Delve into danger


What’s the logic behind this year’s program?
Are there any dangerous ideas left in today’s overheated climate?
How has the festival changed, and is it still important?

In a one-off special event, FODI Director Danielle Harvey and Co-Curator Dr Simon Longstaff AO FCPA will open themselves up to interrogation before the festival’s most curious-minded guests. Join them in an intimate setting at West Hotel’s Solander Bar on Sunday evening – just 5 minutes walk from the King Street Wharf ferry drop. The perfect way to round off your festival, this is your chance to decompress, process and ask the questions still ringing in your ears.

Ticket price includes a beer, wine or soft drink and tasty bites from the hotel bar. More food and drink is available onsite.

When: Sunday 04 Nov 2018
6.45pm for a 7pm start
Where: Solander Bar, West Hotel
65 Sussex St, Sydney
Duration: 60 minutes
Cost: $30

Limited capacity – reserve your seat now







Dangerous Thinkers
“There are many ideas that have the potential of disrupting our lives, for better or worse. Some of these ideas, like nationalism, get a lot of air time, while other ideas, quiet ideas I call them, sit festering. Sometimes these quiet ideas have the biggest consequences.”
Danielle Harvey

Danielle Harvey is the Festival Director of the Festival of Dangerous Ideas and creator and director of the upcoming large-scale immersive experience A Midnight Visit. She is the founder of pop and screen-culture festival BingeFest; founder of Antidote: a festival of ideas, art and action, former Executive Producer of popular podcast It’s A Long Story and former co-curator of All About Women. Danielle has been responsible for a large number of large scale installations, theatre, dance, cabaret and comedy productions showing in Sydney over the past eleven years. Past roles include Head of Contemporary Performance at Sydney Opera House and Festival Executive Producer of the Sydney Gay & Lesbian Mardi Gras.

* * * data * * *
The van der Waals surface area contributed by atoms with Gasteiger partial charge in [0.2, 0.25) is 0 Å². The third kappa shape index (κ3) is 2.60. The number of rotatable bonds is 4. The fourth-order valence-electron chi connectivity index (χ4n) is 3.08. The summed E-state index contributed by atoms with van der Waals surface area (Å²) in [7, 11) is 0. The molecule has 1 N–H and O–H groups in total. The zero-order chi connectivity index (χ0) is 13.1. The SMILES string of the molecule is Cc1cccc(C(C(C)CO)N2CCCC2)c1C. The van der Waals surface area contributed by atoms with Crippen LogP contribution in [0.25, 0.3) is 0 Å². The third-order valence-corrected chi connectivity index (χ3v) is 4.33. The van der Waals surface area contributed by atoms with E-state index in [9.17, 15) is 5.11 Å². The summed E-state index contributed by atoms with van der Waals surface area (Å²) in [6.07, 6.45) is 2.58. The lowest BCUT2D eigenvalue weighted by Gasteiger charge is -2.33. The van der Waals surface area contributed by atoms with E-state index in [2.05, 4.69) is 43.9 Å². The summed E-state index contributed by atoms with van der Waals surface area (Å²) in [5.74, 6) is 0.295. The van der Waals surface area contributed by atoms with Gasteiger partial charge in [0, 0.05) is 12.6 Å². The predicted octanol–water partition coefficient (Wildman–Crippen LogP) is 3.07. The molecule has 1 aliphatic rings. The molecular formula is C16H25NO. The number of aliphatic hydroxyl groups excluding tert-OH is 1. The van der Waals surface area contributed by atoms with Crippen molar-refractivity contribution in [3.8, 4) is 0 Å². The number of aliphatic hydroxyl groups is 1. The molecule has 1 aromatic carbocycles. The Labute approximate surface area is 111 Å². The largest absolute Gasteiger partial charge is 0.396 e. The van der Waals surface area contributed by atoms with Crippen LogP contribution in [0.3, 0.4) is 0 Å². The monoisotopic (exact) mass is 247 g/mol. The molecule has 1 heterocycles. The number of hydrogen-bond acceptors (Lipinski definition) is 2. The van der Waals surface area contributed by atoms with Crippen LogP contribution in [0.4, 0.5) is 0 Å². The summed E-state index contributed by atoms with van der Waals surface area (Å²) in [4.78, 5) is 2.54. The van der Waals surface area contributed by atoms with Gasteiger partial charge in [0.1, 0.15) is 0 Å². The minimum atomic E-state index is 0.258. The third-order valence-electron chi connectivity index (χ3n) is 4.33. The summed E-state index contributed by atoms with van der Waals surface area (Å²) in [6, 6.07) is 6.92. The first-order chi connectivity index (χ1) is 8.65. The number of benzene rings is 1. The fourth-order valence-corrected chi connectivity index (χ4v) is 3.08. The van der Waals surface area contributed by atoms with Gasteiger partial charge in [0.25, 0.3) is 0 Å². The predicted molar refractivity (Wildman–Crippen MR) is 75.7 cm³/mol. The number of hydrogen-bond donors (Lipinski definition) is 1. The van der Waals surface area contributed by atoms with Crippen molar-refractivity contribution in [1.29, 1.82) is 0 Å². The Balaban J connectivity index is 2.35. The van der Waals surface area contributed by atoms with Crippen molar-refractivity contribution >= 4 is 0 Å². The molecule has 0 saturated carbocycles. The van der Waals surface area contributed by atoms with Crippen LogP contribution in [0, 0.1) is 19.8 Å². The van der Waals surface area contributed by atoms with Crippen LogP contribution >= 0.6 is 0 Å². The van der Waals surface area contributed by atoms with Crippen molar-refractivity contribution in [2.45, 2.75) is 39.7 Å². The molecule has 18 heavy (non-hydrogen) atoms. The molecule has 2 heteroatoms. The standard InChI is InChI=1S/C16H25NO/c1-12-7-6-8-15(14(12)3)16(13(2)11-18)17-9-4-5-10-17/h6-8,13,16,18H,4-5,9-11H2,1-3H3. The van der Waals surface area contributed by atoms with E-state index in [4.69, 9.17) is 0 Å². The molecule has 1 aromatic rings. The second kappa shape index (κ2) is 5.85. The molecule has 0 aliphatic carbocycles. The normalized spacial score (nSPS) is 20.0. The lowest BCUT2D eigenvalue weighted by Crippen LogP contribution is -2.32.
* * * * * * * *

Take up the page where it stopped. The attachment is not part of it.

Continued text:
“There are many ideas that have the potential of disrupting our lives, for better or worse. Some of these ideas, like nationalism, get a lot of air time, while other ideas, quiet ideas I call them, sit festering. Sometimes these quiet ideas have the biggest consequences.”
“If you ask people, ‘Why do you do this thing?’ the most common response is, ‘Everybody does it like that. That’s the way it’s always been done.’ The thing that defeats ethics is that.”
Simon Longstaff

For over 25 years, Simon has been Executive Director of The Ethics Centre working across business, government and society to put ethics at the centre of our lives. Simon has a PhD in philosophy from Cambridge University and is an Honorary Professor at the ANU. He is a Fellow of CPA Australia and of the Royal Society of NSW. Simon co-founded the Festival of Dangerous Ideas with Richard Evans. He played a pivotal role in establishing the industry-led Banking and Finance Oath and ethics classes in primary schools. He was made an Officer of the Order of Australia (AO) in 2013.​​​

@SimonLongstaff


“If you ask people, ‘Why do you do this thing?’ the most common response is, ‘Everybody does it like that. That’s the way it’s always been done.’ The thing that defeats ethics is that.”